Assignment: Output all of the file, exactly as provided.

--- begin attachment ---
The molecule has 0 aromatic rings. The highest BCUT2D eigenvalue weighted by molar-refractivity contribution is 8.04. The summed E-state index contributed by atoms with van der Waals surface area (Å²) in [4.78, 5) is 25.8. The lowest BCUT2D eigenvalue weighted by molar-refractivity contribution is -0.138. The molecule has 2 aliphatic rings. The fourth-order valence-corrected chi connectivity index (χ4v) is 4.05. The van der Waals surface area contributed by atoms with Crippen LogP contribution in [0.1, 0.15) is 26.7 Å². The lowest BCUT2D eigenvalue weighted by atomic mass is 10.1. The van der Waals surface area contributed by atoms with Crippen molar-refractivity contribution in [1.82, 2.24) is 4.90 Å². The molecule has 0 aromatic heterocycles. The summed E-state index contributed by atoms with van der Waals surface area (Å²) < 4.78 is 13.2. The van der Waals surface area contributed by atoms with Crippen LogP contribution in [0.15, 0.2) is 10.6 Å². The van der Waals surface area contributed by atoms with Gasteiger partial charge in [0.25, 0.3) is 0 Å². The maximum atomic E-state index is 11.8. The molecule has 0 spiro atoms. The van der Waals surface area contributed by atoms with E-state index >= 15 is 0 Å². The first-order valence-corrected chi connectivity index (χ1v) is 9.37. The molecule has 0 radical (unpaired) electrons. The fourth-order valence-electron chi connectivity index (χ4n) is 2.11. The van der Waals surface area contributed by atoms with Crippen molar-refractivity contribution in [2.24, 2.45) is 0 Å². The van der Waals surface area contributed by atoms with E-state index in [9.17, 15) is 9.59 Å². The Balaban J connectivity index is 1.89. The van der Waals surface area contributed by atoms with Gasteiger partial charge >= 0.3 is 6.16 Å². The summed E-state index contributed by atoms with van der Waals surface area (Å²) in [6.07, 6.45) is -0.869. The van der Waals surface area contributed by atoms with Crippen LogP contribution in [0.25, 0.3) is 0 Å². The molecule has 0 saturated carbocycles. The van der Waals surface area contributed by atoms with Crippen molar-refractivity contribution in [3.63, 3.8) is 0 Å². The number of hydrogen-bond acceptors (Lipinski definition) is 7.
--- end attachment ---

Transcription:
The molecule has 0 aromatic rings. The highest BCUT2D eigenvalue weighted by molar-refractivity contribution is 8.04. The summed E-state index contributed by atoms with van der Waals surface area (Å²) in [4.78, 5) is 25.8. The lowest BCUT2D eigenvalue weighted by molar-refractivity contribution is -0.138. The molecule has 2 aliphatic rings. The fourth-order valence-corrected chi connectivity index (χ4v) is 4.05. The van der Waals surface area contributed by atoms with Crippen LogP contribution in [0.1, 0.15) is 26.7 Å². The lowest BCUT2D eigenvalue weighted by atomic mass is 10.1. The van der Waals surface area contributed by atoms with Crippen molar-refractivity contribution in [1.82, 2.24) is 4.90 Å². The molecule has 0 aromatic heterocycles. The summed E-state index contributed by atoms with van der Waals surface area (Å²) < 4.78 is 13.2. The van der Waals surface area contributed by atoms with Crippen LogP contribution in [0.15, 0.2) is 10.6 Å². The van der Waals surface area contributed by atoms with Gasteiger partial charge in [0.25, 0.3) is 0 Å². The maximum atomic E-state index is 11.8. The molecule has 0 spiro atoms. The van der Waals surface area contributed by atoms with E-state index >= 15 is 0 Å². The first-order valence-corrected chi connectivity index (χ1v) is 9.37. The molecule has 0 radical (unpaired) electrons. The fourth-order valence-electron chi connectivity index (χ4n) is 2.11. The van der Waals surface area contributed by atoms with Crippen molar-refractivity contribution in [2.24, 2.45) is 0 Å². The van der Waals surface area contributed by atoms with E-state index in [9.17, 15) is 9.59 Å². The Balaban J connectivity index is 1.89. The van der Waals surface area contributed by atoms with Gasteiger partial charge >= 0.3 is 6.16 Å². The summed E-state index contributed by atoms with van der Waals surface area (Å²) in [6.07, 6.45) is -0.869. The van der Waals surface area contributed by atoms with Crippen LogP contribution in [0.25, 0.3) is 0 Å². The molecule has 0 saturated carbocycles. The van der Waals surface area contributed by atoms with Crippen molar-refractivity contribution in [3.63, 3.8) is 0 Å². The number of hydrogen-bond acceptors (Lipinski definition) is 7.